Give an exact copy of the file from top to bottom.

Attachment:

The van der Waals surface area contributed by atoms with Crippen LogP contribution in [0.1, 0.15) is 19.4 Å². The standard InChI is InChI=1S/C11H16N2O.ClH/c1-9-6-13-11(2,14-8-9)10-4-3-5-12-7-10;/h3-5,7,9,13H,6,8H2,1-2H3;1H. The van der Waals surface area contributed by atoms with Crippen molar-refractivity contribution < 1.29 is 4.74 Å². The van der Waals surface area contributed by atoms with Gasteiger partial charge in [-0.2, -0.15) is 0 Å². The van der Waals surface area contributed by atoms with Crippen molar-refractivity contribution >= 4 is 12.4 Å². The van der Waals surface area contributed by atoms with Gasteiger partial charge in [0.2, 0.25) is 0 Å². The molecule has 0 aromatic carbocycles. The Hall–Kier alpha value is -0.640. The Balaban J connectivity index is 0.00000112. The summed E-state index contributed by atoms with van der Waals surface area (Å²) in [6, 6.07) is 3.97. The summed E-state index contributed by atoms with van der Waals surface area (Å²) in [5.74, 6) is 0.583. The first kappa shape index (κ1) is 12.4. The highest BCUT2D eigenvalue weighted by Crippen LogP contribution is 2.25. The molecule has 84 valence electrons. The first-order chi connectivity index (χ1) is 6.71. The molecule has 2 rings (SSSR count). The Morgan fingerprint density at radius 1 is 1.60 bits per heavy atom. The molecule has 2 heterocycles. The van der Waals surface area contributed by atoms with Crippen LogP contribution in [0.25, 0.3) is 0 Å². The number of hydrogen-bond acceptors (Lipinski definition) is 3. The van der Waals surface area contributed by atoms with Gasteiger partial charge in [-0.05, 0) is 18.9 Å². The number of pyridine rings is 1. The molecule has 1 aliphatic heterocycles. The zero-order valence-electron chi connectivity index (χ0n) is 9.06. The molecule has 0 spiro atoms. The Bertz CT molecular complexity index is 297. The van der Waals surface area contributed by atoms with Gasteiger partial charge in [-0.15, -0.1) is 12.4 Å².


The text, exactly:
The van der Waals surface area contributed by atoms with Crippen LogP contribution in [0.1, 0.15) is 19.4 Å². The standard InChI is InChI=1S/C11H16N2O.ClH/c1-9-6-13-11(2,14-8-9)10-4-3-5-12-7-10;/h3-5,7,9,13H,6,8H2,1-2H3;1H. The van der Waals surface area contributed by atoms with Crippen molar-refractivity contribution < 1.29 is 4.74 Å². The van der Waals surface area contributed by atoms with Gasteiger partial charge in [-0.2, -0.15) is 0 Å². The van der Waals surface area contributed by atoms with Crippen molar-refractivity contribution >= 4 is 12.4 Å². The van der Waals surface area contributed by atoms with Gasteiger partial charge in [0.2, 0.25) is 0 Å². The molecule has 0 aromatic carbocycles. The Hall–Kier alpha value is -0.640. The Balaban J connectivity index is 0.00000112. The summed E-state index contributed by atoms with van der Waals surface area (Å²) in [6, 6.07) is 3.97. The summed E-state index contributed by atoms with van der Waals surface area (Å²) in [5.74, 6) is 0.583. The first kappa shape index (κ1) is 12.4. The highest BCUT2D eigenvalue weighted by Crippen LogP contribution is 2.25. The molecule has 84 valence electrons. The first-order chi connectivity index (χ1) is 6.71. The molecule has 2 rings (SSSR count). The Morgan fingerprint density at radius 1 is 1.60 bits per heavy atom. The molecule has 2 heterocycles. The van der Waals surface area contributed by atoms with Crippen LogP contribution in [0.25, 0.3) is 0 Å². The number of hydrogen-bond acceptors (Lipinski definition) is 3. The van der Waals surface area contributed by atoms with Gasteiger partial charge in [-0.05, 0) is 18.9 Å². The number of pyridine rings is 1. The molecule has 1 aliphatic heterocycles. The zero-order valence-electron chi connectivity index (χ0n) is 9.06. The molecule has 0 spiro atoms. The Bertz CT molecular complexity index is 297. The van der Waals surface area contributed by atoms with Gasteiger partial charge in [-0.15, -0.1) is 12.4 Å².